Exhibition of paintings “The Current Reality. Genre Art: Drawing, Sculpture, and Painting” opened at the exhibition hall of the Crimean organization of the National Union of Artists of Ukraine in Simferopol on January 18, 2013. The exposition was created by the Association of Reserves and Museums of the Crimea, the Crimean organization of the Union of Artists of Ukraine, the Association of Art Historians and Art Critics of the Crimea together with the Ivan Franko Republican Universal Scientific Library. This is the Fifth Art Exhibition dedicated to the memory of the Crimean art historian and artist Rudolf Podufaly. Although this series of exhibitions was launched in 2009, this exposition is the first one in 30 years that presents genre art in painting. Before these exhibitions also brought together works by artists of different trends and genres. As a rule, at these exhibitions works of emerging artists were presented along with those of venerable masters. The main thing that united them all was a huge respect for the aesthetic principles used by Rudolf Podufaly in his work and promoted in every way in his art and everyday life. Painting Portrait of Art Historian Rudolf Podufaly made by Honored Artist of Ukraine Lev Balkind and placed in the “red corner” of the hall on the easel instead of being hanged on a wall, became the calling card of the exhibition.
Genre painting exhibition is one of the projects Podufaly wanted to realize as an art historian but never did. In his opinion, the essence of the genre painting must be “comprehensive interest in the everyday life of a man, man of streets, man of masses, crowds, interest in ‘current reality’ (after Fyodor Dostoevsky) as a generator of art events, aesthetic meanings…” The genre art itself for a number of reasons almost dropped out of sight of the Crimean artists, most of whom believe that it is anachronistic. Thus, the more valuable is the initiative of the organizers, who opened this issue for discussion.
The exhibition features 81 paintings of 49 artists. “Diverse palette of styles of the paintings presented at the exhibition, their depth and originality of conveying the topic of genre art and, at times, a brand new, modern interpretation of genre painting – these are the characteristic features of the exposition,” said the organizers of the exhibition. The exposition is complemented with the exhibition of books “Genre Painting,” prepared by the staff of the Ivan Franko Universal Scientific Library. On the last day of the exhibition a meeting of the Crimean artists with the art historians of the Crimea will be held. The participants of this meeting will make an attempt to identify ways for the development of this genre of art. By planning this, the organizers, in fact, dared to launch a new stage in the development of the Ukrainian art, to bring art closer to life and aesthetic needs of the audience.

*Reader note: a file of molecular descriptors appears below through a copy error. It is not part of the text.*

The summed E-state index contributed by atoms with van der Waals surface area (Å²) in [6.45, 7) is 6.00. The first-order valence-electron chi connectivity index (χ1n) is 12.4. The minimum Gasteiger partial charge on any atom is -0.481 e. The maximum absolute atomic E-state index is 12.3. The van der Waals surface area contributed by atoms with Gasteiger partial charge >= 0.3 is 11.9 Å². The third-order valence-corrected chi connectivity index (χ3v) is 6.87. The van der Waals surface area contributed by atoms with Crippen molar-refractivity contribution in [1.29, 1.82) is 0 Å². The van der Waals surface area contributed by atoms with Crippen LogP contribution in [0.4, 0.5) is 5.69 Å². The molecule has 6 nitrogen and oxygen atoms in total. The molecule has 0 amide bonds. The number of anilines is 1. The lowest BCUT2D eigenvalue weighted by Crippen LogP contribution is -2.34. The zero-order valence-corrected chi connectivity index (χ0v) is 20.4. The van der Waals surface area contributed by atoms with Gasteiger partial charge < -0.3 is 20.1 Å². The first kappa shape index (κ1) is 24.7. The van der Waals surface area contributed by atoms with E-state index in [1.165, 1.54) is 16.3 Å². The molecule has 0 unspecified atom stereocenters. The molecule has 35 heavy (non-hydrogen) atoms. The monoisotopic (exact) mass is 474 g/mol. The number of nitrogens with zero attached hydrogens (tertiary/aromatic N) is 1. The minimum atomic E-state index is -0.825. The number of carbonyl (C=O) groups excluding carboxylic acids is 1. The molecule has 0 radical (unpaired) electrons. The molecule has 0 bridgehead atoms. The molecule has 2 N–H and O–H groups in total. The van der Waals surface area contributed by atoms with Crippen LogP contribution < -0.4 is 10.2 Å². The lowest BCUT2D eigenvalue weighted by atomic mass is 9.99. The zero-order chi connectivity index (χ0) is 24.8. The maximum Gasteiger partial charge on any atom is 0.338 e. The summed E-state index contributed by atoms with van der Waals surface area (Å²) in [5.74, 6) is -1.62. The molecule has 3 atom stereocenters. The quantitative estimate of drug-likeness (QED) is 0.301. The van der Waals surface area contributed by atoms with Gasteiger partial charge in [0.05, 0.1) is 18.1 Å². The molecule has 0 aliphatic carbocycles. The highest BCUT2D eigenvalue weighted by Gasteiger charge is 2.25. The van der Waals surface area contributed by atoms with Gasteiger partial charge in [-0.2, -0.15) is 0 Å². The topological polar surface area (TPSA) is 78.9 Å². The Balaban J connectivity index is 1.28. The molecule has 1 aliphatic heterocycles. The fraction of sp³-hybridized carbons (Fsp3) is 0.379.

“Undoubtedly, Rudolf Podufaly, art historian, art critic, chronographer, collector, curator, and promoter of the Crimean art history of the second half of the 20th century represents a whole epoch in the Crimean art,” said Serhii Pushkarev, executive director of the Association of Reserves and Museums of the Crimea, at the opening of the exhibition. “In terms of force of impact, depth and honesty paintings created by Podufaly equal to the epistolary heritage of another Crimea-born artist and writer Maximilian Voloshin. Phrase said by Alexander Herzen, however, said about on a different occasion, can be well applied to both of them. Herzen wrote that the kind of art they produced had ‘free vision, based on real life, on self-searching: it is clear, bright, and humane…’”
According to art historian Serhii Pushkarev, exhibition of such type could fairly be called “Unfulfilled Art” or “Lost or Unrealized Art of the Crimea.” This thesis is taken from the name of one, unfortunately, little-known article by Rudolf Podufaly filled with pain for the state of the Crimean art. Indeed, over the past decades there was no full-fledged exhibition, which would more or less demonstrate the state, and most importantly, the development or decline of genre art, organized in the Crimea. The organizers tried, despite the vigorous protests and often misunderstandings on the part of some professional artists, which may seem strange, to bring to the audience’s attention this important issue, revealing it straightforwardly, specifying its complexity, and freeing it from the dominating influence of traditions. Organizers of the exhibition, following Podufaly, are as if trying to answer the questions: What kinds of art have we already lost? What kinds of art are we losing now? And the inevitable question: What do we get instead?